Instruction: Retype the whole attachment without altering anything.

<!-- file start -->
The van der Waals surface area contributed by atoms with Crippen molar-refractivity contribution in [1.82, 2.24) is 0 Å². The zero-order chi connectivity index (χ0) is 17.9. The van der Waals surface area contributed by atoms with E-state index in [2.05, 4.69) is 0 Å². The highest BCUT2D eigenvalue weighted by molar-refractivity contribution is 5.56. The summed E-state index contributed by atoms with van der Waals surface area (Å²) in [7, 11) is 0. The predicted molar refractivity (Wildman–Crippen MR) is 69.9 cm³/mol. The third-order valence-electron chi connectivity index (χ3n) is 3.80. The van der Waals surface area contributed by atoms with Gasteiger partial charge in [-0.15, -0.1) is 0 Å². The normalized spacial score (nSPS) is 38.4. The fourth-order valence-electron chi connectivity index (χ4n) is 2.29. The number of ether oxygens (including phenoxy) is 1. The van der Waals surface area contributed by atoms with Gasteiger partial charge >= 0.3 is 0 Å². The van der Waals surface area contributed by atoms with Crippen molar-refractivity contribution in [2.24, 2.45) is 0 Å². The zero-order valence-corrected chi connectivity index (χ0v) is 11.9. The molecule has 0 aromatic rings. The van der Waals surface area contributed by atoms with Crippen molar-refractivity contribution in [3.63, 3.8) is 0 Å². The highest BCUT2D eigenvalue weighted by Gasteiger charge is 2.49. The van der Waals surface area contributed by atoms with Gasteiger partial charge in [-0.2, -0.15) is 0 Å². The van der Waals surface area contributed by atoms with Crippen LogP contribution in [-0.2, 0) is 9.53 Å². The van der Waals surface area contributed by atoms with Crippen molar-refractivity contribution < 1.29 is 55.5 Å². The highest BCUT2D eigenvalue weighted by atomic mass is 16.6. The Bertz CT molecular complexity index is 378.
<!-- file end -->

The van der Waals surface area contributed by atoms with Crippen molar-refractivity contribution in [1.82, 2.24) is 0 Å². The zero-order chi connectivity index (χ0) is 17.9. The van der Waals surface area contributed by atoms with E-state index in [2.05, 4.69) is 0 Å². The highest BCUT2D eigenvalue weighted by molar-refractivity contribution is 5.56. The summed E-state index contributed by atoms with van der Waals surface area (Å²) in [7, 11) is 0. The predicted molar refractivity (Wildman–Crippen MR) is 69.9 cm³/mol. The third-order valence-electron chi connectivity index (χ3n) is 3.80. The van der Waals surface area contributed by atoms with Gasteiger partial charge in [-0.15, -0.1) is 0 Å². The normalized spacial score (nSPS) is 38.4. The fourth-order valence-electron chi connectivity index (χ4n) is 2.29. The number of ether oxygens (including phenoxy) is 1. The van der Waals surface area contributed by atoms with Gasteiger partial charge >= 0.3 is 0 Å². The van der Waals surface area contributed by atoms with Crippen molar-refractivity contribution in [2.24, 2.45) is 0 Å². The zero-order valence-corrected chi connectivity index (χ0v) is 11.9. The molecule has 0 aromatic rings. The van der Waals surface area contributed by atoms with Crippen molar-refractivity contribution in [3.63, 3.8) is 0 Å². The highest BCUT2D eigenvalue weighted by Gasteiger charge is 2.49. The van der Waals surface area contributed by atoms with Gasteiger partial charge in [-0.2, -0.15) is 0 Å². The van der Waals surface area contributed by atoms with Crippen LogP contribution in [-0.2, 0) is 9.53 Å². The van der Waals surface area contributed by atoms with Crippen molar-refractivity contribution < 1.29 is 55.5 Å². The highest BCUT2D eigenvalue weighted by atomic mass is 16.6. The Bertz CT molecular complexity index is 378.